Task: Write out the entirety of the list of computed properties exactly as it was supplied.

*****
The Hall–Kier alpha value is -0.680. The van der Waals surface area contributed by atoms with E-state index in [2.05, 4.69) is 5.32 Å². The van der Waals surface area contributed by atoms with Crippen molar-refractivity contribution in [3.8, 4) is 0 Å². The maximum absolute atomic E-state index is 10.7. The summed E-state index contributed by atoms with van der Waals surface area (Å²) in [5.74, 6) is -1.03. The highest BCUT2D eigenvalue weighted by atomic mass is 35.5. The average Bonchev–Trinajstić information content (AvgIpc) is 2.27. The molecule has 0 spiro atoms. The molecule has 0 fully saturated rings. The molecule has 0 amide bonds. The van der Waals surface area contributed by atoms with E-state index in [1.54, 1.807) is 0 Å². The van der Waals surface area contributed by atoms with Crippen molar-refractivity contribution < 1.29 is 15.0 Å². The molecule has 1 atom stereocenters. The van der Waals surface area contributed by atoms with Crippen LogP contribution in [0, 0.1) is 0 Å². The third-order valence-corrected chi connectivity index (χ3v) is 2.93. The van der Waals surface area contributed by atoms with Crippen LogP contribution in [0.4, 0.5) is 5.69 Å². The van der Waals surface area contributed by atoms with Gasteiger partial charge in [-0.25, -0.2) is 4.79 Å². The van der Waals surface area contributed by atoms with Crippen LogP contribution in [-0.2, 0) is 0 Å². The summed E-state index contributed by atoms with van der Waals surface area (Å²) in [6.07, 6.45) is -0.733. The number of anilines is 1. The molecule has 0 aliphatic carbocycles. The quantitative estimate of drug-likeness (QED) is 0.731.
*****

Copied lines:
The Hall–Kier alpha value is -0.680. The van der Waals surface area contributed by atoms with E-state index in [2.05, 4.69) is 5.32 Å². The van der Waals surface area contributed by atoms with Crippen molar-refractivity contribution in [3.8, 4) is 0 Å². The maximum absolute atomic E-state index is 10.7. The summed E-state index contributed by atoms with van der Waals surface area (Å²) in [5.74, 6) is -1.03. The highest BCUT2D eigenvalue weighted by atomic mass is 35.5. The average Bonchev–Trinajstić information content (AvgIpc) is 2.27. The molecule has 0 spiro atoms. The molecule has 0 fully saturated rings. The molecule has 0 amide bonds. The van der Waals surface area contributed by atoms with E-state index in [1.54, 1.807) is 0 Å². The van der Waals surface area contributed by atoms with Crippen molar-refractivity contribution < 1.29 is 15.0 Å². The molecule has 1 atom stereocenters. The van der Waals surface area contributed by atoms with Crippen LogP contribution in [0, 0.1) is 0 Å². The third-order valence-corrected chi connectivity index (χ3v) is 2.93. The van der Waals surface area contributed by atoms with Crippen LogP contribution in [0.4, 0.5) is 5.69 Å². The van der Waals surface area contributed by atoms with Gasteiger partial charge in [-0.25, -0.2) is 4.79 Å². The van der Waals surface area contributed by atoms with Crippen LogP contribution in [-0.2, 0) is 0 Å². The summed E-state index contributed by atoms with van der Waals surface area (Å²) in [6.07, 6.45) is -0.733. The number of anilines is 1. The molecule has 0 aliphatic carbocycles. The quantitative estimate of drug-likeness (QED) is 0.731.